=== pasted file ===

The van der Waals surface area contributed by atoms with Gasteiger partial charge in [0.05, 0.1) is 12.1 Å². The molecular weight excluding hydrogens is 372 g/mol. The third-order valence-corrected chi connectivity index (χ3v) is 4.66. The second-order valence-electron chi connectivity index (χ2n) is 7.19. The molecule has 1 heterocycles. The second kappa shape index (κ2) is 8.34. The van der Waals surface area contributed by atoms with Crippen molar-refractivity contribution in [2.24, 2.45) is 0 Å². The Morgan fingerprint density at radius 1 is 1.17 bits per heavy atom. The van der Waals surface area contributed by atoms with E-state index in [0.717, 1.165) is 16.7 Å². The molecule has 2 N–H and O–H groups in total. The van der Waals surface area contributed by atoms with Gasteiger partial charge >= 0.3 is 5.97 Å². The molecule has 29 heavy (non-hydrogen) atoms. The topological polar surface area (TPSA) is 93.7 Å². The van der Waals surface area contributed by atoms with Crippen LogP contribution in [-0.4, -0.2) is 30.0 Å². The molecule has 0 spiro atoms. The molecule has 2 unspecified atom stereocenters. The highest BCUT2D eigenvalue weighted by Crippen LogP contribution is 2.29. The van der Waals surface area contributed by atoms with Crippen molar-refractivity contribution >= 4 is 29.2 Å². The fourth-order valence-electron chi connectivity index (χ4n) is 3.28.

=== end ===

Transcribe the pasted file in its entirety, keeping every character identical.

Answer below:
The van der Waals surface area contributed by atoms with Gasteiger partial charge in [0.05, 0.1) is 12.1 Å². The molecular weight excluding hydrogens is 372 g/mol. The third-order valence-corrected chi connectivity index (χ3v) is 4.66. The second-order valence-electron chi connectivity index (χ2n) is 7.19. The molecule has 1 heterocycles. The second kappa shape index (κ2) is 8.34. The van der Waals surface area contributed by atoms with Crippen molar-refractivity contribution in [2.24, 2.45) is 0 Å². The Morgan fingerprint density at radius 1 is 1.17 bits per heavy atom. The van der Waals surface area contributed by atoms with E-state index in [0.717, 1.165) is 16.7 Å². The molecule has 2 N–H and O–H groups in total. The van der Waals surface area contributed by atoms with Gasteiger partial charge >= 0.3 is 5.97 Å². The molecule has 29 heavy (non-hydrogen) atoms. The topological polar surface area (TPSA) is 93.7 Å². The van der Waals surface area contributed by atoms with Crippen LogP contribution in [-0.4, -0.2) is 30.0 Å². The molecule has 0 spiro atoms. The molecule has 2 unspecified atom stereocenters. The highest BCUT2D eigenvalue weighted by Crippen LogP contribution is 2.29. The van der Waals surface area contributed by atoms with Crippen molar-refractivity contribution >= 4 is 29.2 Å². The fourth-order valence-electron chi connectivity index (χ4n) is 3.28.